This history, in our judgment, makes it clear that the statute which is now codified as RCW 29.79.490 (6) was intended to reach all out-of-state corporations described therein, without regard to whether or not they were authorized to transact business in the state of Washington under the general corporation laws. During the consideration of this then proposed enactment in the state senate, the journal of that body reveals that an attempt was made by Senator Nichols:
". . . to amend the bill by striking the words 'having his, their or its residence or principal office outside of the State of Washington, or corporation' in lines 5 and 6, page 22, section 32 of the engrossed bill."1/
[[Orig. Op. Page 4]]
Senator Nichols explained the reasoning which prompted his proposed amendment (and his refusal to accept the unamended bill) as follows:
"'I believe that a bill of this character is wise and necessary, but when, by the provisions thereof, it is provided, when the property rights of any person or corporation authorized to do business in this state are attacked, that such person or corporation is precluded from making any effective defense, I do not desire to have my record show that I voted for a measure which would do this, therefore I vote no.'
"Ralph D. Nichols."2/
However, not withstanding this argument, the legislature refused to adopt Senator Nichols' proposed amendment; instead, the legislature adopted the enactment without striking the words and phrases to which the Senator's objections had been expressed. From this it seems apparent that the subject statute, when first enacted, was understood and intended to apply to corporations authorized to transact business in the state of Washington, where their principal office or the residence of a majority of their members or stockholders was elsewhere.
In so far as the new Washington Business Corporation Act (Title 23A RCW) is concerned, we note that RCW 23A.32.020 provides as follows:
"A foreign corporation which shall have received a certificate of authority under this title shall, until a certificate of revocation or of withdrawal shall have been issued as provided in this title, enjoy the same, but no greater, rights and privileges as a domestic corporation organized for the purposes set forth in the application pursuant to which such certificate of authority is issued; and, except as in this title otherwise provided, shall be subject to the same duties, restrictions, penalties and liabilities now or hereafter imposed upon a domestic corporation of like character."
[[Orig. Op. Page 5]]
To the argument that this 1965 enactment might, somehow, be regarded as repealing RCW 29.79.490 (6),supra, in so far as this latter statute relates to corporations authorized to transact business in this state,3/ we would simply respond with the fundamental rule of statutory construction that a general act will not repeal an earlier special act unless the legislature has shown a manifest intent that such result should occur. Herrett Trucking Co. v. Washington Public Service Commission, 58 Wn.2d 542, 364 P.2d 505 (1961). Most certainly, a corporation does not, merely by obtaining the authority to transact business within the state, gain "residence" therein. The general rule is that a corporation's residence is at its principal place of business. 13 Am.Jur., Corporations, § 148. Furthermore, consistent with the rule that a statute must be read as a whole and effect given to each word or phrase, clause and sentence, McKenzie v. Mukilteo Water District, 4 Wn.2d 103, 102 P.2d 251 (1940), it will be seen in any event that the word "residence" as used within RCW 29.79.490 (6), applies only to "persons" and the term "principal office" constitutes the counterpart of this term with respect to any "firm, association, or corporation."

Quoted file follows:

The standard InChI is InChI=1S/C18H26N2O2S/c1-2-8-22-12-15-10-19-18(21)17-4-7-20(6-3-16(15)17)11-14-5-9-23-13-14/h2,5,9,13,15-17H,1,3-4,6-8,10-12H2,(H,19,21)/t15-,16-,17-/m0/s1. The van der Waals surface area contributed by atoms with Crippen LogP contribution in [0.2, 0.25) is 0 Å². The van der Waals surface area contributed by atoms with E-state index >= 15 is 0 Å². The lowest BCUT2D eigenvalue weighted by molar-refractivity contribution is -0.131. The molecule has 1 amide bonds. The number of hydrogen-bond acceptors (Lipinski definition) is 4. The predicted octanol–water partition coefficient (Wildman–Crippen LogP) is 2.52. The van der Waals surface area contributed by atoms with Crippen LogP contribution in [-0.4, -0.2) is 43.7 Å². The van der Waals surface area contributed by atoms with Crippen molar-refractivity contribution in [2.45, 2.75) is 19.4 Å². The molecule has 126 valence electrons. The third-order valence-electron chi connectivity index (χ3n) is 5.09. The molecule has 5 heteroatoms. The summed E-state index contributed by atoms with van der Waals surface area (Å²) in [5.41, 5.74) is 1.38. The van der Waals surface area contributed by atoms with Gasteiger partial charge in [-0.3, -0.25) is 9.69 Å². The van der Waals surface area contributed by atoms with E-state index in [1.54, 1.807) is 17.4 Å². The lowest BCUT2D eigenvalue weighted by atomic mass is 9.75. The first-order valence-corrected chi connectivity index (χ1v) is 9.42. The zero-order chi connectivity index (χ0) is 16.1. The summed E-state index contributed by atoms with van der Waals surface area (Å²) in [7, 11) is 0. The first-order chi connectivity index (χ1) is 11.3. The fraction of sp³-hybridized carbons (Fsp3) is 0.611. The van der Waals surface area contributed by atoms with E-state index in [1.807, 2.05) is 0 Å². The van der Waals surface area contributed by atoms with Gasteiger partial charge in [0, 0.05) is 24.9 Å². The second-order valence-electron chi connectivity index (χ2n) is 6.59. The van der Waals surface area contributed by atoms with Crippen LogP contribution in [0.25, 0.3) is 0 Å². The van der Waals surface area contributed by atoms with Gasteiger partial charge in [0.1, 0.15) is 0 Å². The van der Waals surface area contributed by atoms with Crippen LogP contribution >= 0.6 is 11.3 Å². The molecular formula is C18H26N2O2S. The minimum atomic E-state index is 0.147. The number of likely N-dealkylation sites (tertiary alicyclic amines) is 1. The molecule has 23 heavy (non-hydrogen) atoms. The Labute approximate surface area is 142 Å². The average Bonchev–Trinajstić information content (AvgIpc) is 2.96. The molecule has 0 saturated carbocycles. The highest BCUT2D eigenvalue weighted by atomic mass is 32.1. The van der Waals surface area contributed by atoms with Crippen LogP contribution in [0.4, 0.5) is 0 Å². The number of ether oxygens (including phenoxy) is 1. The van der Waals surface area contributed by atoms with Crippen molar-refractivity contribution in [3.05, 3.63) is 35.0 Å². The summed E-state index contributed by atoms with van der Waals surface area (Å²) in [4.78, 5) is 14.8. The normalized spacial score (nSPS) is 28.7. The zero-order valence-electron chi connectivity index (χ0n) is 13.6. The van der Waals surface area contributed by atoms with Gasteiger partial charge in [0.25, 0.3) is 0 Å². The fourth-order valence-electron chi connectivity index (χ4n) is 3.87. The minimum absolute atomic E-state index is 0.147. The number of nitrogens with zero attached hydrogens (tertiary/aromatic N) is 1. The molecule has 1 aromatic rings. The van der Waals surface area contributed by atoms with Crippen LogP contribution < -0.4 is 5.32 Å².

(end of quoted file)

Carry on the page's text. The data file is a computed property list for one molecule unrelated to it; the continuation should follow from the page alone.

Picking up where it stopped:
Accordingly, and in summary, it is our best judgment that your question, as stated at the outset of this opinion, must now be answered in the affirmative. To the extent that it is inconsistent herewith, the previous opinion of this office dated April 28, 1952,supra, is hereby overruled.
We trust that the foregoing will be of assistance to you.
Very truly yours,
WAYNE L. WILLIAMS
Assistant Attorney General
*** FOOTNOTES ***
1/See, Journal of the Senate, 1913, p. 844.
2/See, Journal of the Senate, 1913, p. 847.
3/Cf., the reasoning of the earlier opinion of this office, dated April 28, 1952, to which reference has been made earlier in this opinion.